Afropreneurs: These Fly Beanies & Hats Help Protect Your Hair In Style

Meet Grace Eleyae—the force behind the hair protecting Satin-Lines Caps who wants to empower women of color to look and feel beautiful.

From bonnets to durags, Grace Eleyae tried almost every hair accessory to preserve the moisture in her fine hair. Although satin scarves did the trick at night, she didn’t feel comfortable rocking the look while running errands around town. Struggling to find a functional and fashionable solution, Eleyae launched Satin-Lined Caps in 2014 to empower women to conquer the world while looking good.

Most black women are well acquainted with the nighttime ritual of covering one’s hair. Because cotton pillowcases strip moisture from hair, women of curly textures, particularly black women, have used satin for decades to help reduce breakage. “Because it sucks out that moisture, it causes friction,” Eleyae says, “which causes tangles and breakage as we try to comb it out.”

But day-to-day activities in dry climates can also be hard on hair. After a long trip road trip across Kenya, Eleyae noticed hair breakage after long days traveling in the heat. Frustrated with the lack of stylish protective daytime accessories, she soon broke out her sewing machine to create a prototype of her signature satin-lined cap.

Every Saturday is best spent in your favorite Satin-Lined Cap by #GraceEleyae || #geSlap #geSlaps

A photo posted by SLAPS by Grace Eleyae (@satinlinedcaps) on

“It was all trial and error,” she tells OkayAfrica. “When I jumped in, I didn’t know what I was doing. At the time, I was working towards a fashion design certificate, so I knew how to sew, sketch, and make patterns.” After cultivating a network of reliable vendors, Eleyae’s vision slowly took shape.

Satin-Lined Caps (affectionately known as SLAPs) are made with a satin interior lining to keep hair moisturized from day to night. They also feature an elastic band to ensure the cap stays in place, and a cotton-knit exterior similar to a beanie, for fashion and comfort. The caps fit a variety of hairstyles from a short crop to waist-length box braids. Eleyae also sells pillowcases, scrunchies, and hats ranging from $7.99 to $45.99.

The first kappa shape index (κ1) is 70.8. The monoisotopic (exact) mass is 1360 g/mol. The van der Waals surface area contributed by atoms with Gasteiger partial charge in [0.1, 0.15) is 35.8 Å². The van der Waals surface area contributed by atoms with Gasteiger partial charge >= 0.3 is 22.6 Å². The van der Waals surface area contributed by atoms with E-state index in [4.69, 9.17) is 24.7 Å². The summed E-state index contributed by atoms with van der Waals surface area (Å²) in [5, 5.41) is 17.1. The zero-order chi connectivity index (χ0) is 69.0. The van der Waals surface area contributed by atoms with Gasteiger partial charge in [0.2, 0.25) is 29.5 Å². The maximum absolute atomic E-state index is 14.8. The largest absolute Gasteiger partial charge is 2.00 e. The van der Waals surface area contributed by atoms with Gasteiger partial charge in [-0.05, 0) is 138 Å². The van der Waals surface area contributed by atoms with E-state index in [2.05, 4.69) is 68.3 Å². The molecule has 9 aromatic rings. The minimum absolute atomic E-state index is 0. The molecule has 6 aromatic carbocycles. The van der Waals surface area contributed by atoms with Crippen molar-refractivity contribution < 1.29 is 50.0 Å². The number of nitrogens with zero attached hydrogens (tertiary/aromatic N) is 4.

Click the link in our bio to check out #GraceEleyae's Satin-Lined Baseball Hats ? If you act fast, you'll catch the 50% off sale!

A photo posted by SLAPS by Grace Eleyae (@satinlinedcaps) on

Although scarves and bonnets are most commonly associated with black women, the SLAP customer base is remarkably diverse. “We’ve seen customers from all different ethnicities and hair textures,” Eleyae says. “In Northern Europe, where the women often have very fine hair, and it’s quite cold and dry, many women will constantly find strands on their pillowcases. The difference is that African-American women see a scarf or the SLAP and immediately understand it; however, women of other ethnicities need to be educated about satin.”

As a much more stylish option than the bulky bonnets found in most beauty store aisles, SLAPs are suitable for everywhere from the grocery store to the gym. Eleyae, who wears her hair natural, favors styling her hair at night and wearing her SLAP while working out to preserve the shape of her twist-out.

Each cap is branded with the founder’s own name—an homage to other female entrepreneurs like Tory Burch and Vera Wang who make products for women. Because Satin-Lined Caps is rooted in Eleyae’s own experience as a woman of color, the company has succeeded in making much-needed products in a traditionally underserved market. As the beauty and apparel industries continue to struggle to cater to women of color, Satin-Lined Caps joins the new spate of brands like Nubian Skin, that are expanding a range of products that empower every woman to look and feel beautiful.

Akinyi Ochieng is a writer and researcher of Gambian and Kenyan origin who studies the culture and politics of emerging markets. You can follow her on Twitter @kikiochieng and her blog.

News Brief
Burna Boy performs at the Warner Music Group pre-Grammy party in Hollywood on January 2020. (Photo by Amy Sussman/Getty Images for Warner Music)

Burna Boy, Tinariwen, Michael Kiwanuka & More Nominated For 2021 Grammy Awards

The Nigerian star and Tuareg band are nominated in the newly named Best Global Music Album category.

The nominations for the 2021 Grammy Awards are in.

The awards show, which will be hosted by Trevor Noah, will see some of the world's biggest artists up for categories like Album of the Year, Song of the Year, Record of the Year and Best New Artist.

As we previously wrote about, the Grammys have renamed the international category of Best World Music Album to Best Global Music, in an effort to reportedly make it more modern and inclusive.

In that new Best Global Music Category, Nigerian afro-fusion star Burna Boy is nominated alongside Tuareg desert rock group Tinariwen, NYC afrobeat outfit Antibalas, Brazilian-American Bebel Gilberto and British-Indian sitar player Anoushka Shankar.

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